A landmark collection of essays on the intersections of visual art, cultural studies, and environmental history in America.
Issues of ecology--both as they appear in the works of nature writers and in the works of literary writers for whom place and the land are central issues--have long been of interest to literary critics, and have given rise over the last two decades to the now firmly established field of ecocriticism. The essays in this volume, written by art historians and literary critics, seek to bring the study of American art into the expanding discourse of ecocriticism.
A Keener Perception offers a series of case studies on topics ranging from John White's watercolors of the Carolina landscape executed during Sir Walter Raleigh's 1585 Roanoke expedition to photographs by environmental activist Eliot Porter. Rather than merely resurrect past instances of ecologically attuned art, this volume features essays that resituate many canonical figures, such as Thomas Eakins, Aaron Douglas, and Thomas Cole, in an ecocritical light by which they have yet to be viewed. Studying such artists and artworks through an ecocritical lens not only provides a better understanding of these works and the American landscape, but also brings a new interpretive paradigm to the field of art history--a field that many of these critics believe would do well to embrace environmental concerns as a vital area of research.
In highlighting the work of scholars who bring ecological agendas to their study of American art, as well as providing models for literary scholars who might like to better incorporate the visual arts into their own scholarship and teaching, A Keener Perception is truly a landmark collection--timely, consequential, and controversial.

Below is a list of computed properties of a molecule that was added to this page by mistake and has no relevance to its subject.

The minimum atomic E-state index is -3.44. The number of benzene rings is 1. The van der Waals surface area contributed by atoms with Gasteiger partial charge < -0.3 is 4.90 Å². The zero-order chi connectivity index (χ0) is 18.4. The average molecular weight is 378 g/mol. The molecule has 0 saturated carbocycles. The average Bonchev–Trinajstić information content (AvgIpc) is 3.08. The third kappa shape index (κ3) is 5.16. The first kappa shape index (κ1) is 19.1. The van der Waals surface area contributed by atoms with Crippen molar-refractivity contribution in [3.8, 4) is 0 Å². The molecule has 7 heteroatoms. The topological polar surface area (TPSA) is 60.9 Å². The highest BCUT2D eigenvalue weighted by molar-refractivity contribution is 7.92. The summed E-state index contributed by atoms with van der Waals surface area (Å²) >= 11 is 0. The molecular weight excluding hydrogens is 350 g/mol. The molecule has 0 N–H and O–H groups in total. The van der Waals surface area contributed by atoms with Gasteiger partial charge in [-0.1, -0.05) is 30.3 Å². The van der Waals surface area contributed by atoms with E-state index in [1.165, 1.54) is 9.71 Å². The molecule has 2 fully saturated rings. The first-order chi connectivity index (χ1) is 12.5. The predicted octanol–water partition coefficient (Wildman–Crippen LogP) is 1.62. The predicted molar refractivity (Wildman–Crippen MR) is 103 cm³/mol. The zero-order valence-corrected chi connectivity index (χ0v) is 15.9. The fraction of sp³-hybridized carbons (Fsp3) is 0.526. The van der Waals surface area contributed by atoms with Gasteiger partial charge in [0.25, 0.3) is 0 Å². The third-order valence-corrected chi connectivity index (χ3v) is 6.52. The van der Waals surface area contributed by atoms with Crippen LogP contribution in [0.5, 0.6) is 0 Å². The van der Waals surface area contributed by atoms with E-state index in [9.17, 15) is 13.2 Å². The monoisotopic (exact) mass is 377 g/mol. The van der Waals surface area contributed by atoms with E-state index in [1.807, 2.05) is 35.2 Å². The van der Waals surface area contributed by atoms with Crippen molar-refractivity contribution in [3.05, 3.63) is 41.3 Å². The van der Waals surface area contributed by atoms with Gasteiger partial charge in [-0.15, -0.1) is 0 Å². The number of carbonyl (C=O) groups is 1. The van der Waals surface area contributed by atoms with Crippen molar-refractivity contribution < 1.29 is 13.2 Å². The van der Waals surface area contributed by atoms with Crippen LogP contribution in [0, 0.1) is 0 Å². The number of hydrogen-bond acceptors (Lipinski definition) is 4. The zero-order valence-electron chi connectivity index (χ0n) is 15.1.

Kinetic art not only includes movement but often depends on it to produce an intended effect and therefore fully realize its nature as art. It can take a multiplicity of forms and include a wide range of motion, from motorized and electrically driven movement to motion as the result of wind, light, or other sources of energy. Kinetic art emerged throughout the twentieth century and had its major developments in the 1950s and 1960s.
Professionals responsible for conserving contemporary art are in the midst of rethinking the concept of authenticity and solving the dichotomy often felt between original materials and functionality of the work of art. The contrast is especially acute with kinetic art when a compromise between the two often seems impossible. Also to be considered are issues of technological obsolescence and the fact that an artist’s chosen technology often carries with it strong sociological and historical information and meanings.
In recent decades, poetry slams and the spoken word artists who compete in them have sparked a resurgent fascination with the world of poetry. However, there is little critical dialogue that fully engages with the cultural complexities present in slam and spoken word poetry communities, as well as their ramifications.